Rafael Nadal easily advances

NEW YORK -- The slips and slides of the soft clay have been replaced by the squeaks of sneakers on the hard courts.

Nobody is handling the switch better than Rafael Nadal.

Nadal improved to 16-0 this year on the hard surface Monday, defeating American Ryan Harrison 6-4, 6-2, 6-2 in the first round of the U.S. Open.

"It's difficult to analyze now," Nadal said, when asked if he's playing the best hard-court tennis of his career. "I am playing well. Happy the way I was playing. I don't know if it was the best or not, but it was very good because I was able to win."

The victory in front of a half-full Arthur Ashe Stadium marked the first for second-seeded Nadal on any Grand Slam surface other than clay since the first round of Wimbledon in 2012.

Since then, Nadal has fallen to Lukas Rosol at the All England Club, withdrawn from the 2012 U.S. Open (knee) and 2013 Australian Open (stomach ailment), won the French Open and fallen to 135th-ranked Steve Darcis in the first round of this year's Wimbledon.

Nadal answered that unexpected loss with 11 straight wins, all on hard court, to improve to 16-0 on the surface this season. He won titles at Montreal and Cincinnati in the lead-in to the U.S. Open, which he won for the only time in 2010.

"We go day to day," Nadal said. "Two tournaments before winning is great for my career because both tournaments are very important ones. But that (doesn't) mean I will play great here. That means that I am doing the right things."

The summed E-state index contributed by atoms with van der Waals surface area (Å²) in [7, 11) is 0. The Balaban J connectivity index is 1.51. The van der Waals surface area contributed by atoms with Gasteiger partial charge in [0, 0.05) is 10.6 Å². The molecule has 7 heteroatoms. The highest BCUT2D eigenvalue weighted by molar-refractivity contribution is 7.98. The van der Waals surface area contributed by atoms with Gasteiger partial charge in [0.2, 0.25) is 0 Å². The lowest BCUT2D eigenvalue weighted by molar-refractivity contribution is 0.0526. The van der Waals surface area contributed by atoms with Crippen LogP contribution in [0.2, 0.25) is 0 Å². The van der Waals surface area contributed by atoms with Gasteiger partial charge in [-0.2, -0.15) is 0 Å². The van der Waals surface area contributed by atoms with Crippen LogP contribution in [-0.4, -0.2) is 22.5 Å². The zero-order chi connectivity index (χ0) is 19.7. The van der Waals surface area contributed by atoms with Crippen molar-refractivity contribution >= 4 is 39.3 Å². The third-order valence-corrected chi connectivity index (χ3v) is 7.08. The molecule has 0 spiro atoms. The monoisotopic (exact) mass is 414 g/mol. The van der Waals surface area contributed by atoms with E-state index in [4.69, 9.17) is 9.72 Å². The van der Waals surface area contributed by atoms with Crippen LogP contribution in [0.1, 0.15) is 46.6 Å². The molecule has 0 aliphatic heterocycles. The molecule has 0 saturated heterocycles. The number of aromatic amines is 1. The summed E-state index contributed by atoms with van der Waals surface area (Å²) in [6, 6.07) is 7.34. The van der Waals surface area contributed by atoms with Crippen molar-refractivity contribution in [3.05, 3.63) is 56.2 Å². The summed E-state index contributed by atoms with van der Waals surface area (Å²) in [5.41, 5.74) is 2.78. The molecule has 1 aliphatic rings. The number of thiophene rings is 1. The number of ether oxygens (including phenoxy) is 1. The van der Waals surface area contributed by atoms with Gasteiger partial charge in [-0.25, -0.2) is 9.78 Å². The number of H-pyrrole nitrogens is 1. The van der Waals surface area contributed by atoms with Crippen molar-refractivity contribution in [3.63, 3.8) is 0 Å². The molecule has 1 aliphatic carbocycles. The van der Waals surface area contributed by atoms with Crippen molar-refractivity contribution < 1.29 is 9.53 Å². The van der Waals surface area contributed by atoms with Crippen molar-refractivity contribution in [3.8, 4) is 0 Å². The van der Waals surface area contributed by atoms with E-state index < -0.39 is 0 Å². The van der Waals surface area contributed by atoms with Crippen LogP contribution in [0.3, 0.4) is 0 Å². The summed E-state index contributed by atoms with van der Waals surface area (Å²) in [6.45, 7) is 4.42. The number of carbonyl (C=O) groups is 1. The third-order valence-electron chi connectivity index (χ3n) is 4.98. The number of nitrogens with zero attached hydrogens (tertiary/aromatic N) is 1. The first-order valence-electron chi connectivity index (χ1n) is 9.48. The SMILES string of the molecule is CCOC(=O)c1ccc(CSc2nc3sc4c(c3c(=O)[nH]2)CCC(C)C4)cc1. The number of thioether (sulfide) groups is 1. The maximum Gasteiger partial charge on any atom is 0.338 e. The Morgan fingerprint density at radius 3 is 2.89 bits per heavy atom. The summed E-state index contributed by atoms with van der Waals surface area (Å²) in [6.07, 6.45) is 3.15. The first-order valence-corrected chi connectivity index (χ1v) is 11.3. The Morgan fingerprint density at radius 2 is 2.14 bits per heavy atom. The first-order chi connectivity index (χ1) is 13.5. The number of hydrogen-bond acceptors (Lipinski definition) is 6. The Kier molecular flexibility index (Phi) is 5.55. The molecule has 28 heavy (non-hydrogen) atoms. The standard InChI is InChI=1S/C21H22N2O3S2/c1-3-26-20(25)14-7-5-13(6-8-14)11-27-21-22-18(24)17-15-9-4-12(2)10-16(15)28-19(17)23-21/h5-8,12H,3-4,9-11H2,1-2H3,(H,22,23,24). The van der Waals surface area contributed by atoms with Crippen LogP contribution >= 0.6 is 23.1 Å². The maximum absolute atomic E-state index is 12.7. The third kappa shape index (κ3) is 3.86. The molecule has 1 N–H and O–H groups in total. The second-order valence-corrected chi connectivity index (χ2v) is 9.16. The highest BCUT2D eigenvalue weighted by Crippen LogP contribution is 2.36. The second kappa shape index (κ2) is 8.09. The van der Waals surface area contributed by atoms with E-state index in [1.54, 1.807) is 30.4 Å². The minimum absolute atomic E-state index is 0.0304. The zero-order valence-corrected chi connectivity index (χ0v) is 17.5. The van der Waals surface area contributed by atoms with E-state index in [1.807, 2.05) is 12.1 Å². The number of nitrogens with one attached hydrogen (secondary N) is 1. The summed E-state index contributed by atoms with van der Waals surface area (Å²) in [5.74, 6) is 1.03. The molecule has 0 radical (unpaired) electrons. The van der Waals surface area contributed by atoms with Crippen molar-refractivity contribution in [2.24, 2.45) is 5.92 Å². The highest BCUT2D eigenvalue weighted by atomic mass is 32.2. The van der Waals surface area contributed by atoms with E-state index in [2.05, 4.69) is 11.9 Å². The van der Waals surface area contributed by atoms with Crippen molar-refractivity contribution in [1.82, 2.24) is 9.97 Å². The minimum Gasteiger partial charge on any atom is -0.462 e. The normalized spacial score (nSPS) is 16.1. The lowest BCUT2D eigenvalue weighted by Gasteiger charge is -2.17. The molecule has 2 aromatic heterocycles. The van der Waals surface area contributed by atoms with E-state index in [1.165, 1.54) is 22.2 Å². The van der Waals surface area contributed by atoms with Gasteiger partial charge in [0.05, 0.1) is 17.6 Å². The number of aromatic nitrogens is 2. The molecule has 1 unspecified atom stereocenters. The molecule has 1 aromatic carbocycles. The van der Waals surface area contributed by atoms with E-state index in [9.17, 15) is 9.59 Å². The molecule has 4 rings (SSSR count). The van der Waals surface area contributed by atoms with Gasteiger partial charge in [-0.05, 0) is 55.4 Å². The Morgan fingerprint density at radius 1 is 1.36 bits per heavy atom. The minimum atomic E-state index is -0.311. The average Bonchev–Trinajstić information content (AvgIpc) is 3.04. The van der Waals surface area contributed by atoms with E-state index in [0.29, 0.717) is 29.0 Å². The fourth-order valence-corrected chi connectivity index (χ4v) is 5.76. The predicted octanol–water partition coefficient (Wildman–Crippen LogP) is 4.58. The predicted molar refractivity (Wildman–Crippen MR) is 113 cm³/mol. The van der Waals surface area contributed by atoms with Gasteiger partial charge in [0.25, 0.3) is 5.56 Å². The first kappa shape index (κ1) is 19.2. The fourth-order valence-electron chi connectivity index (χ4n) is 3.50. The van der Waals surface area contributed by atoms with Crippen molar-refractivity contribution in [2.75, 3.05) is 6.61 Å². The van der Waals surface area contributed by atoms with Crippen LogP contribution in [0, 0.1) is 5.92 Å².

Harrison won't argue that point.

The 21-year-old American got bullied around the court by Nadal, who hit 28 winners and forced Harrison into 32 errors.

"From what I see, and what I gather, these top guys are really, really good at peaking at the slams," Harrison said. "They know how to get their best out of it."

The Nadal match was never close, but Harrison said he isn't losing hope.

"If you're 30 years old and you've only got a number of Slams left, then maybe you're upset with it," Harrison told The Associated Press on Sunday, when asked about his draw. "I'm 21. I'm excited. Every single time I get to play a match like this, it's hard not to be excited. ... And if I don't want to play the top guys in the first round, then that's kind of an incentive to get seeded."

Earlier Monday, British qualifier Daniel Evans stunned 11th-seeded Kei Nishikori in straight sets for the first big upset of the tournament.

The 179th-ranked Evans won 6-4, 6-4, 6-2. He was making his debut at Flushing Meadows and had been 0-2 in Grand Slam matches, both at Wimbledon. The 23-year-old had to rally from a set down in his final match of qualifying to make the field.

"I was pretty calm today," Evans said. "It wasn't that much of a big deal what was happening on the court. I wasn't nervous serving it out."

Also 23, Nishikori was already playing in his 17th major tournament. He was a quarterfinalist at the 2012 Australian Open.

Both players faced nine break points Monday, but Evans converted six to just two for Nishikori.

Eighth-seeded Richard Gasquet eliminated American Michael Russell 6-3, 6-4, 6-2. Bernard Tomic rallied past Albert Ramos in five sets, winning 6-3, 3-6, 4-6, 7-6 (1), 6-3 in nearly four hours.

Roger Federer, the 32-year-old, five-time US Open champ who is seeded seventh -- his worst since 2002 -- saw his match against Grega Zemlja pushed to Tuesday due to rain.

Information from The Associated Press was used in this report.

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